Additionally, it's very clear that they recorded an alternate piano performance to use when opening the cue with bar 49; If you listen carefully you will hear that [2:10-2:24] of track 4 is different than [8:25-8:37] of track 16; The track 16 recording is from the recording of the whole concert arrangement and the piano there comes nicely out of the brass section just before it, while the track 4 version is a more gentle performance of that piano bit, which creates a nice clean opening for the piano section of the cue. I believe this new clean opening was recorded for the film, because the scene about 23 minutes into the film where it plays (the end of Lincoln's talk with Preston Blair and then him getting in his carriage to leave for his task) opens with the new piano opening. I'd speculate Williams either never scored this scene or Spielberg didn't like what Williams wrote, so tracked this cue into it and liked that, but there was no way to get the piano opening clean due it it overlapping the brass section before it in the full recording, so they did a quick pick-up take with a more gentle piano opening for the scene - and then Williams put this pick-up opening on the album in track 4. One final note is that luckily this film edit appears on the FYC in track 3 with a fully clean opening of that new piano intro recording, so if you want to create a track called like "7M60 With Malice Towards None Ver (Short Edit)" or something, you can start with the opening of FYC 3 and then segue into the unedited rest of the concert arrangement as describe above (mostly from OST 16 with the ending from OST 4)
The reason I think "The People's House" might have always been intended to be the start of the end credits is that the final cue of the movie is 7M58 and the two other End Credits arrangements are 7M60, so The People's House could be what 7M59 is, but it just didn't have that number yet when the sheet music was written.
Anyways, everything else on the OST album, other than the 7 compositions laid out above, are film cues written for specific scenes.
I’m surprised to hear that there are people that don’t like Goransson’s score. I guess I get that some people might not like that style in general, but I felt like it fit the show perfectly. I thought it was refreshing that they didn’t get someone to just try and copy JW so it sounded like the rest of Star Wars. I’m sure it would have sounded good if they did that but I love the way it is now!
What I loved about the score when listening yesterday, was that during almost all of its running time, it is playing one of the film's many themes. There is relatively little non-thematic underscoring in this score. And when so many of Lincoln's themes are among JW's all time greatest, it makes for one heckuva listen, every single time
Listening to this score on a rainy New England morning and falling in love with it all over again. What a masterpiece.
This time I noticed one really cool part I never noticed before; The way the piano plays underneath the trumpet solo version of the "With Malice Towards None" theme in the End credits track from 7:40-8:25. The entire piano line underneath the solo is really nice, but I liked how at the very beginning, the piano is basically doing the "Get Out The Vote" rhythm. Very cool!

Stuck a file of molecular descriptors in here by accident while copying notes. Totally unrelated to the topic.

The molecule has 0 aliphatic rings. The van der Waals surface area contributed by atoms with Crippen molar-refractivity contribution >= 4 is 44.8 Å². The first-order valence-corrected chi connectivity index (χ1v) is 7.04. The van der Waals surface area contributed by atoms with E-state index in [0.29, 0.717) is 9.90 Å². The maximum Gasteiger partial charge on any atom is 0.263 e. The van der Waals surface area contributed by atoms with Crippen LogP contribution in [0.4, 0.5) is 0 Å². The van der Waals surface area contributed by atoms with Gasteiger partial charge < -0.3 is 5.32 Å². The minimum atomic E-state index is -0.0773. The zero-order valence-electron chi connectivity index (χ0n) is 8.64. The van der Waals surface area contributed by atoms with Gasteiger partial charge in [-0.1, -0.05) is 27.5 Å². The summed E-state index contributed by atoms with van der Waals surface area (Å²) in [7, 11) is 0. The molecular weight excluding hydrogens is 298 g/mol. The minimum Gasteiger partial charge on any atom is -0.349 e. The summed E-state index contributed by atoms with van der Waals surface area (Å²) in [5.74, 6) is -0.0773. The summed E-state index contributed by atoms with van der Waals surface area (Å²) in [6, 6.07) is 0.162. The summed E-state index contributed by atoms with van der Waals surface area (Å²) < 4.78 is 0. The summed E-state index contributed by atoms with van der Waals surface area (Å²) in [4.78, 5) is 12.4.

Because to people in the industry, JJ Abrams is a consummate professional and actually I don't think it's even really true when people say "They could get the best writers in the world." The best writers in the world don't want to write Star Wars sequels. You can get the most credible industry hacks -- which is a more lofty title than it sounds, really, basically your James Mangolds and yes, your JJ Abramses and Chris Terrios -- or occasionally you can entertain a discussion with someone who has more of an idiosyncratic voice in genre filmmaking, arguably a Rian Johnson, but of course that starts to run a greater risk of being divisive or worse as we know too well. I mean, George Lucas, it took forever for anybody to find silver linings in the prequels and basically came down to seeing what a more homogenized Star Wars looked like. Everybody also tends to ignore that Lawrence Kasdan and Michael Arndt also co-wrote TFA, two of Kennedy's best gets who naturally didn't stick around long.
And by the way, for Force Awakens, they did try to get another high quality Hollywood writer/director and that was Brad Bird and he turned them down for Tomorrowland which is generally nothing great even though he is inarguably a great talent. And he's the one who goes off championing Colin Trevorrow of all people. So there's literally no accounting for taste and as cliche as it is, things like friendships and professional relationships go a longer way most of the time. It'd be a pretty easy stance to defend settling for an amiable and slightly mediocre product over a potential genre masterpiece when you're considering working with someone in real life for the better part of 2-3 years. Kennedy talked to David Fincher ffs, he ultimately wasn't into it. And to just about anybody in town, getting their hands on JJ Abrams would not be considered any sort of compromise. By the time Episode IX was in flames in 2017, Kennedy was positively desperate to get him.